ATHENS (Reuters) - Greece must prioritize paying out arrears it has racked up with suppliers to get funds flowing again to cash-strapped businesses, the head of the EU taskforce that is helping rebuild the country’s economy said on Tuesday.
“The first step (in improving access to financing) is to pay the arrears that have accumulated,” Horst Reichenbach told a conference in Athens.
Greece’s sovereign debt crisis has created a virtual credit crunch for businesses, as banks cut off from wholesale funding markets struggle to lend while its near-bankrupt government holds off on long overdue payments to avoid running out of cash.
The EU taskforce, working to help Greece reform its bloated public sector and cut red tape, said the lack of financing risked undermining any progress achieved through reforms.
“It would be very difficult to really improve the situation of the Greek economy even with these reforms if the very difficult situation of access to finance is not tackled,” Reichenbach said.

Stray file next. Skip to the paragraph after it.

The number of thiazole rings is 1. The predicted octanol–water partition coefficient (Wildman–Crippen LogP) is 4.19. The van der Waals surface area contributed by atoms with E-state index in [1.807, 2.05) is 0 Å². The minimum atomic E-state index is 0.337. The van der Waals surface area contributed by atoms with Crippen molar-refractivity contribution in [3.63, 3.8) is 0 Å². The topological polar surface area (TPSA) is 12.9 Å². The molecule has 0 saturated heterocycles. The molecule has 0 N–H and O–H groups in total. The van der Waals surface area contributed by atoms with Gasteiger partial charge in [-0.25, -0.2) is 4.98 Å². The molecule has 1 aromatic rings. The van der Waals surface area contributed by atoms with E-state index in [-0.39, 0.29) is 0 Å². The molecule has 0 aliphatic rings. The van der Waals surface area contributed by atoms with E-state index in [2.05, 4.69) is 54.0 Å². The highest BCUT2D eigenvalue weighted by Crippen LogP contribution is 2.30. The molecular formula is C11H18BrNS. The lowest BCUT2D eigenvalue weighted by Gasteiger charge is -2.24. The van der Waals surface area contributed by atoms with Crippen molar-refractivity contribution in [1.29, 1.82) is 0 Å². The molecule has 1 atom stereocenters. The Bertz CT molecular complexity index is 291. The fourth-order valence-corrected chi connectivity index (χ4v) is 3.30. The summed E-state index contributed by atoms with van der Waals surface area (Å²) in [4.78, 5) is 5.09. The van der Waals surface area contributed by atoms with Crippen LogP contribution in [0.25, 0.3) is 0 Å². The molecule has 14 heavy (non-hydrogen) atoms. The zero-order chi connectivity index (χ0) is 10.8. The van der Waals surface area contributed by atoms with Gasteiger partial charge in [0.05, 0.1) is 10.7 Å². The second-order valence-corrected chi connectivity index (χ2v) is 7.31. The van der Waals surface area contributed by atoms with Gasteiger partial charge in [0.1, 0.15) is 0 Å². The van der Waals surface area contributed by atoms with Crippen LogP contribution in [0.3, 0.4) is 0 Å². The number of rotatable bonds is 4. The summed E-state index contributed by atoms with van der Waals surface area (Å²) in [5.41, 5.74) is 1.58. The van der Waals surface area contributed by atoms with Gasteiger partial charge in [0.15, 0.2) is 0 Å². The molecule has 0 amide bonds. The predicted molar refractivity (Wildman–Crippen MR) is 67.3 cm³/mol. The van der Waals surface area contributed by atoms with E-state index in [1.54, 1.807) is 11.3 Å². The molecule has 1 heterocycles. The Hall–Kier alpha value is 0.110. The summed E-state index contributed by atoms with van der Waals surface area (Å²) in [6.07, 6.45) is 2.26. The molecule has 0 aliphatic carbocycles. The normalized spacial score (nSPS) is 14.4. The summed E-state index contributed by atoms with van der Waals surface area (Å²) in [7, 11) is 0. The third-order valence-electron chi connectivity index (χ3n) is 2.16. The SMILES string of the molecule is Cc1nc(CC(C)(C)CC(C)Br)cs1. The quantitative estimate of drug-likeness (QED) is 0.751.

Greece owes over 6 billion euros to suppliers in industries ranging from pharmaceuticals to construction, local officials estimate, exacerbating the woes of a crippled economy.
Facing huge public pressure, new prime minister Antonis Samaras wants more time to meet fiscal targets and dilute the austerity measures that have helped condemn Greece to a fifth year of recession.
But the European Central Bank told Greece on Monday not to waste time trying to renegotiate its international bailout.
Charles Dallara, managing director of the Institute of International Finance (IIF), said the government needed to cut red tape for businesses, press ahead with privatizations and curb its own role in the economy.
“The Greeks have crossed a bridge and cannot return,” Dallara told Czech daily Hospodarske Noviny, adding he was convinced the future of Greece was within the single currency bloc.
Dallara was the chief negotiator for the body representing private sector holders of Greek bonds.
Reichenbach said Greece also ought to tackle the issue of mounting value-added-tax contributions for businesses that export, he said.
The recapitalization of banks and EU structural funds were helping, but the lack of access to finance remained “critical”, he said.
Reporting by Deepa Babington and George Georgiopoulos in Athens and Jana Mlcochova in Prague; Editing by John Stonestreet